University of California

Chandler—an early-ripening hybrid pummelo derived from a low-acid parent


James W. Cameron
Robert K. Soost

Authors Affiliations

James W. Cameron was Geneticist in the Agricultural Experiment Station, Riverside; Robert K. Soost was Associate Geneticist in the Agricultural Experiment Station, Riverside.

Publication Information

Hilgardia 30(12):359-364. DOI:10.3733/hilg.v30n12p359. January 1961.

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Abstract does not appear. First page follows.

The pummelo (Citrus grandis Osbeck) is a citrus species which is widely grown and used as a fresh fruit in southeast Asia, but is little known in the United States. Many varieties exist, partly because pummelos produce only sexual progeny and each new seedling is likely to be somewhat different from the next.

Pummelos and pummelo culture have been described by (Wester (1917))4 in the Philippine Islands, (Reinking and Groff (1921)) and (Groff (1927), (1930) in Thailand, and (Ochse (1931)) in the Dutch East Indies. (Reasoner (1888)) discussed some varieties of pummelo growing in Florida. (Swingle (1943)) and (Webber (1943)) have discussed the botany and some of the cultivated varieties of the pummelo.

Among citrus fruits, the grapefruit is the closest relative of the pummelo. The two are similar in many respects, but the pummelo fruit is larger and has firmer flesh. In most varieties, it also has a considerably thicker rind. It often lacks the bitterness characteristic of grapefruit, although some pummelo varieties have highly unpleasant flavors. At Riverside, pummelos ripen earlier than grapefruit. In the Orient, the pummelo flesh apparently develops greater firmness than in California, and the juice vesicles can be eaten out of hand, even after removal of the segment membranes.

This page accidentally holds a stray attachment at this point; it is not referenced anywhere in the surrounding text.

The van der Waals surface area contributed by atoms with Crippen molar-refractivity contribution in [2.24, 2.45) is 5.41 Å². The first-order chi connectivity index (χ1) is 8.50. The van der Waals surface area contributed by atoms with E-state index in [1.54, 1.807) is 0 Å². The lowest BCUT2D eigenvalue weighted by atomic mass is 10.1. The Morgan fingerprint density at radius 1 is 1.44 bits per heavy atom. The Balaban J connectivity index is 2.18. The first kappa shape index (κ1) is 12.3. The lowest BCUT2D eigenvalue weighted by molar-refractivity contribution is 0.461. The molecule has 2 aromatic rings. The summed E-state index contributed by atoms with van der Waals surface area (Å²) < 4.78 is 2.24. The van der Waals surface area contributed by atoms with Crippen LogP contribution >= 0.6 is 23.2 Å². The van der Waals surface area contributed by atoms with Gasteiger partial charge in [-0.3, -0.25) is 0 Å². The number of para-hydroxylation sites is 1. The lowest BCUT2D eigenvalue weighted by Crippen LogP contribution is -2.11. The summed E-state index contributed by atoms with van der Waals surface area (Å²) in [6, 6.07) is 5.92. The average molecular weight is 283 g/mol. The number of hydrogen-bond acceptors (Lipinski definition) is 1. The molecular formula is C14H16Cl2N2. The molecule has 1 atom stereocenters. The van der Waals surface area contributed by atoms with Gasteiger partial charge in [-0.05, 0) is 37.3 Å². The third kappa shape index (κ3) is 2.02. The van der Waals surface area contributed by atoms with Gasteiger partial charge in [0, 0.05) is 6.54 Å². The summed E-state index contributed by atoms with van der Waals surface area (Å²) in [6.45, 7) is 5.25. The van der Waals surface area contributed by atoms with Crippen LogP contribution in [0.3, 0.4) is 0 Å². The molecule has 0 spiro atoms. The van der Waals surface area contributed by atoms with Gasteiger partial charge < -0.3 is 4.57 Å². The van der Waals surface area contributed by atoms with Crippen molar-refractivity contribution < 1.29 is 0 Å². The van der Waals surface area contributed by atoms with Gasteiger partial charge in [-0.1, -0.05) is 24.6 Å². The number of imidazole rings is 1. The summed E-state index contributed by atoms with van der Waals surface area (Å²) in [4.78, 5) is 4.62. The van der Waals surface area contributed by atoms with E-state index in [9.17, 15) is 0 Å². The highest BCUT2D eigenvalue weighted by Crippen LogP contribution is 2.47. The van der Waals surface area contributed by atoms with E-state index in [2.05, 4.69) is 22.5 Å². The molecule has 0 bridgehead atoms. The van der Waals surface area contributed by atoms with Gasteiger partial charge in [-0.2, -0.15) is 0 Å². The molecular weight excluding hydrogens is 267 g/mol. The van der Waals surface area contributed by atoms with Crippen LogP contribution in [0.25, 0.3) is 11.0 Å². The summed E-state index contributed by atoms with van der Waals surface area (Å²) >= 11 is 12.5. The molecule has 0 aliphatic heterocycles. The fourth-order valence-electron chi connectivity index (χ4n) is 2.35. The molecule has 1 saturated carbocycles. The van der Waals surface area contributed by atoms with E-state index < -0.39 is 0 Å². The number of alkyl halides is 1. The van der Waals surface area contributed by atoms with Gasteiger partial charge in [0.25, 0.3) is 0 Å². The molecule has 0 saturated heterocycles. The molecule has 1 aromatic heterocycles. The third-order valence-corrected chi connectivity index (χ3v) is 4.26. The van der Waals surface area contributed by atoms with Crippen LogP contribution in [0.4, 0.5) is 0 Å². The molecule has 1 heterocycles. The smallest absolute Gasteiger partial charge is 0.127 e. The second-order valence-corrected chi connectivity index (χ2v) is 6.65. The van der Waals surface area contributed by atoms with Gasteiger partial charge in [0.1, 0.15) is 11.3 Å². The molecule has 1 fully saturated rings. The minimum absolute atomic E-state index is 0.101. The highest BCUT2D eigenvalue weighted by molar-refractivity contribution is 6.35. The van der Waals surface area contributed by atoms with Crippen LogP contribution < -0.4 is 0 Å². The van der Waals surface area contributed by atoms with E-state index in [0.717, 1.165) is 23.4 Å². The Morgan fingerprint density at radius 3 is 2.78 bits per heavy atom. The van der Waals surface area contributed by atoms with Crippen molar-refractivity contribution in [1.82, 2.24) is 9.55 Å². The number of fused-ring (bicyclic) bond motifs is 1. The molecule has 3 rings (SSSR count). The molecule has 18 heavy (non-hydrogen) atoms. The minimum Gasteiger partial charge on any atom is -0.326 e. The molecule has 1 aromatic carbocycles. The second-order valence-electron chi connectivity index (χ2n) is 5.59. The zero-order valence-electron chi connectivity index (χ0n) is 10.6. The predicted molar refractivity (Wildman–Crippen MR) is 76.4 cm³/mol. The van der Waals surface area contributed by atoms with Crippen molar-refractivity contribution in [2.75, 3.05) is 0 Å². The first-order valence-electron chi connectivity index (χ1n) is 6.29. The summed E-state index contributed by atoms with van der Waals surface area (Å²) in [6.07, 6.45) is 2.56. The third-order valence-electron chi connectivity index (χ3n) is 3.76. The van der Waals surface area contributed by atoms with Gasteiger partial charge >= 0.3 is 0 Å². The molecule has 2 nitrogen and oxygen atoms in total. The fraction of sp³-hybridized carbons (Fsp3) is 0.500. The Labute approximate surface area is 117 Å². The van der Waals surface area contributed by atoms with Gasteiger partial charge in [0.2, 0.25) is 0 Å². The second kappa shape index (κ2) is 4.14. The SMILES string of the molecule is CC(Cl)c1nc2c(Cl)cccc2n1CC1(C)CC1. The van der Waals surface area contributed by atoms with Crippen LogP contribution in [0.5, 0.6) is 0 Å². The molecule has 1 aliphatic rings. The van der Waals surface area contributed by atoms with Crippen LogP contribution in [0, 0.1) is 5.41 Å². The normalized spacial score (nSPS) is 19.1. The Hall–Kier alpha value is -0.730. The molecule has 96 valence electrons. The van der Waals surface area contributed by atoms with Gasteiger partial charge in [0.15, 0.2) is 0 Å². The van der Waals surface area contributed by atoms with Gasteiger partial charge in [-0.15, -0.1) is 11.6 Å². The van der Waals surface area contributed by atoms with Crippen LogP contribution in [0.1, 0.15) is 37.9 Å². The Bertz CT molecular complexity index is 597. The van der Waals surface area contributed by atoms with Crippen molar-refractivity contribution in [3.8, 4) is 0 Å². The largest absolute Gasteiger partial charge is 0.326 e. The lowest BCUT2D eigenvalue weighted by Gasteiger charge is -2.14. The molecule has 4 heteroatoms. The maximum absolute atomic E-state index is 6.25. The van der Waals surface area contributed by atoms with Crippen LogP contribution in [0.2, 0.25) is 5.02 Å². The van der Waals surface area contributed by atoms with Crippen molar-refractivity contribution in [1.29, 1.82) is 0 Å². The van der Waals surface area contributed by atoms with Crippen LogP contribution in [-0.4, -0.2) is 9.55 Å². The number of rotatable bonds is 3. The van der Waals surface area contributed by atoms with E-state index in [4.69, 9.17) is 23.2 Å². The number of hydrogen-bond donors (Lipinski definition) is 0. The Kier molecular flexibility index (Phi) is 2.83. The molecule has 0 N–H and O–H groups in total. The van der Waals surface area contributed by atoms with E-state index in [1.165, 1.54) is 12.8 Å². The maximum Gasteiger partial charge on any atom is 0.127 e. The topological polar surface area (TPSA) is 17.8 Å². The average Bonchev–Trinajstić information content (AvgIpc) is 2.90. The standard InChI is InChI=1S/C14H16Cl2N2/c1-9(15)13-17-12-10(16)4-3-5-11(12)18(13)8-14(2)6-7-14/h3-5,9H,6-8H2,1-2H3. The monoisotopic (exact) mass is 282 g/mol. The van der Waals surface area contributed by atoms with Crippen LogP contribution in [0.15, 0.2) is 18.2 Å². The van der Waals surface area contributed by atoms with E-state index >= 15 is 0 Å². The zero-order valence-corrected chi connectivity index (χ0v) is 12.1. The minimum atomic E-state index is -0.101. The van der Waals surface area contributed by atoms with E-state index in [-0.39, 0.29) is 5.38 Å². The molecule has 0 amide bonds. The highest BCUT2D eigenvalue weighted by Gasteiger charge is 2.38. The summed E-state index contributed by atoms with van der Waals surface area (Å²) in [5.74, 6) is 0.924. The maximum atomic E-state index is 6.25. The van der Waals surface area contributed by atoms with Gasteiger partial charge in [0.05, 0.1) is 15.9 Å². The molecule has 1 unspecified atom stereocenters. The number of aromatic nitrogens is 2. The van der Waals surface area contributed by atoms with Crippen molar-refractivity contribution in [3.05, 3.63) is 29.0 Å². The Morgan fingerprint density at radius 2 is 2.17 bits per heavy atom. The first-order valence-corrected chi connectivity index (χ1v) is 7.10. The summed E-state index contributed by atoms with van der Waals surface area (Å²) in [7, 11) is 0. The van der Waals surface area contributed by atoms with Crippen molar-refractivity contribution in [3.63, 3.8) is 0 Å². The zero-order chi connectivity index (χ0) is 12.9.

At the University of California Citrus Experiment Station, Riverside, a collection of some fifty pummelo varieties, mostly obtained through the United States Department of Agriculture, Bureau of Plant Introduction, has been maintained since about 1932. Under Riverside climatic conditions, most of these varieties have not been particularly promising. A few become good-flavored by March or April, some eleven months after flowering, but nearly all show severe fruit drop by that time, particularly during periods of high winds, which usually occur one or more times during the winter season. All the varieties have contained many seeds in the mixed plantings at the station, although in southeast Asia, fruits with few seeds are produced under some conditions.

In the United States, the seediness and firmness of the pummelo reduce its suitability for eating by halves with a spoon, as grapefruit are eaten. Likewise, it is not suitable for juicing. It serves best as a specialty fruit, to be eaten by slices out of hand, in salads, or fruit cups. By cutting pie-shaped or tangential sections, one can largely avoid the seeds and core. Unlike most

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Cameron J, Soost R. 1961. Chandler—an early-ripening hybrid pummelo derived from a low-acid parent. Hilgardia 30(12):359-364. DOI:10.3733/hilg.v30n12p359
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